“More wounded from the south wall — burns and punctures.”
It seemed like he’d just gotten comfortable against the cool stone pillar. He sighed heavily, and levered himself up from the floor. “Orderly: Cold water and hot, tallow, soap, clean bandages.”
It had been a long night, and today didn’t look like it was going to get much better. The proper place to be in a siege is on the outside, he’d always thought — or better still, long miles away — but he kept getting caught inside. Ah well; it could be worse; I could be on the walls. He grimaced at the thought, stretched, and glanced through the door into the courtyard.
The flames flickering from the battlements scarcely lit the piled dead. They were stacked like cordwood against the far wall, the ones on bottom already beginning to bloat. We’ll have to do something about that before long or there’ll be plague — if fire and arrows fail, the dead will be the death of us. He chuckled grimly to himself, then straightened. The wounded were coming across.
The first in was his patient; young, he’d be noble, and that trumped triage every time. His orderly sponged the shallow cut on the temple as the chiurgeon stitched — it bled spectacularly, but wasn’t much danger. Still, he worked his art on it; nobles were nobles and rated the best. It took but moments, and the young man stood to go back to his duty. “Take a drink and a short rest first, Milord,” he advised. “You’ll need your strength.” For a wonder, the boy listened; they so rarely did.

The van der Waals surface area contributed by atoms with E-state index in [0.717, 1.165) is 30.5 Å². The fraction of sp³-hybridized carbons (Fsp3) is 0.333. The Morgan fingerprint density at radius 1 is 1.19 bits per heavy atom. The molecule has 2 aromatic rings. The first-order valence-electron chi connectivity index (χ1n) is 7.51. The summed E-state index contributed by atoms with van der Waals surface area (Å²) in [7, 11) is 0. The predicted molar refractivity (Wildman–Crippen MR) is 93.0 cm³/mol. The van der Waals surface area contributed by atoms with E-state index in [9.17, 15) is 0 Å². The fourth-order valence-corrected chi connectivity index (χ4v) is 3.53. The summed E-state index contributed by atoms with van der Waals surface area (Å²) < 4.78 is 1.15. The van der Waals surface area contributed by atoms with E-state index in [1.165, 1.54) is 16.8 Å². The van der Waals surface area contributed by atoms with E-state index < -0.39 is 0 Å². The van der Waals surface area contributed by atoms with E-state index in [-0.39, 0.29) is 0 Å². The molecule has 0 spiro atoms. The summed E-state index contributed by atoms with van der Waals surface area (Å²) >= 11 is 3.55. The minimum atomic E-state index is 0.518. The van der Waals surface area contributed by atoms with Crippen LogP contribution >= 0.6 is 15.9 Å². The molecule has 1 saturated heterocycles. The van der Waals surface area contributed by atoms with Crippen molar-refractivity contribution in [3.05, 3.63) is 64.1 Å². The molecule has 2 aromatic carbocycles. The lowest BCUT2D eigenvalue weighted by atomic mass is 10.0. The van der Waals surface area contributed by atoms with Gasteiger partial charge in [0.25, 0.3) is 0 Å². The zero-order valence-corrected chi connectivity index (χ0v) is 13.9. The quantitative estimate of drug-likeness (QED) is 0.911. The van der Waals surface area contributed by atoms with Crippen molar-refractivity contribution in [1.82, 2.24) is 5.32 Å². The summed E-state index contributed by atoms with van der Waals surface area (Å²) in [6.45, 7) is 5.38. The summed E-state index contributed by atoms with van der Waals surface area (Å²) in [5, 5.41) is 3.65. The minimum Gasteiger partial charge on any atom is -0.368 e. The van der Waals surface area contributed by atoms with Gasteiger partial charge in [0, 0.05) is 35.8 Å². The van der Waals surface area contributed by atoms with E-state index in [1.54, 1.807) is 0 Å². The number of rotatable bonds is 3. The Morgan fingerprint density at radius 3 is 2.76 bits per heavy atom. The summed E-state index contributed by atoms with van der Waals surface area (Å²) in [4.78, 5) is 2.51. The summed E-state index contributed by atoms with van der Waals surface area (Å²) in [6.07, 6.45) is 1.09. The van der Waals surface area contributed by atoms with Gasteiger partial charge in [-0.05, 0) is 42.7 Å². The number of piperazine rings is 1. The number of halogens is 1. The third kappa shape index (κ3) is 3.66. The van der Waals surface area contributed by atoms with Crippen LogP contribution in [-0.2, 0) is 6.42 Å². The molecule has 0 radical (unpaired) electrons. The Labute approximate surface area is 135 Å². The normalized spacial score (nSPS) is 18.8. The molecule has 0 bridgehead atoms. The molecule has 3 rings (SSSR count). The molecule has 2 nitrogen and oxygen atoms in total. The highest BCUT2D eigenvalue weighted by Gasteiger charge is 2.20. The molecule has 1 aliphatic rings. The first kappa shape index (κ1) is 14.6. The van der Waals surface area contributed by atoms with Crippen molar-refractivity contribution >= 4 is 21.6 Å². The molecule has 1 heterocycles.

The next patient was worse, far worse. Burning pitch had covered his left side from face to shin, and the leather coat had helped little. They undressed him as carefully as they could, but the whole point of armor is to resist being cut and the man screamed and screamed. The orderly applied the tallow salve as the burns became visible, then the chiurgeon snipped away at the dead skin as best he could, pulling away threads from the scorched gambeson that had gotten embedded. Then it was time for his art, and he was ready.
Working swiftly, he made a cast of the man’s damaged face and shoulder; the wet sand held the impression well. He poured melted tallow in the mold, sifting in the flakes of skin and bits of fluid from the chiurgery, then dashed cool water on it to harden it. At the same moment, his orderly dashed cold water on the burned face, and with an effort of will a connection was formed. “Aloe,” he called, as he began slowly kneading the rough surface of his wax model, and his orderly tenderly rubbed the sap from that plant onto the burn itself.
Thaumaturgy works by making like to like, and he wanted the wax smooth to make the face smooth again. You couldn’t trim it off with a knife, or the burned skin would come away as well; likewise, melting it would only worsen the burn. Instead, you worked it to make it whole again, with the warmth of the hand serving to blend in the unevenness of the still-soft wax. It had to be done quickly, while the orderly applied the aloe, but he was skilled with long experience and the surface smoothed quickly. It would never be perfect; some scarring was unavoidable, but at least the man would live, and perhaps the eye would heal given time.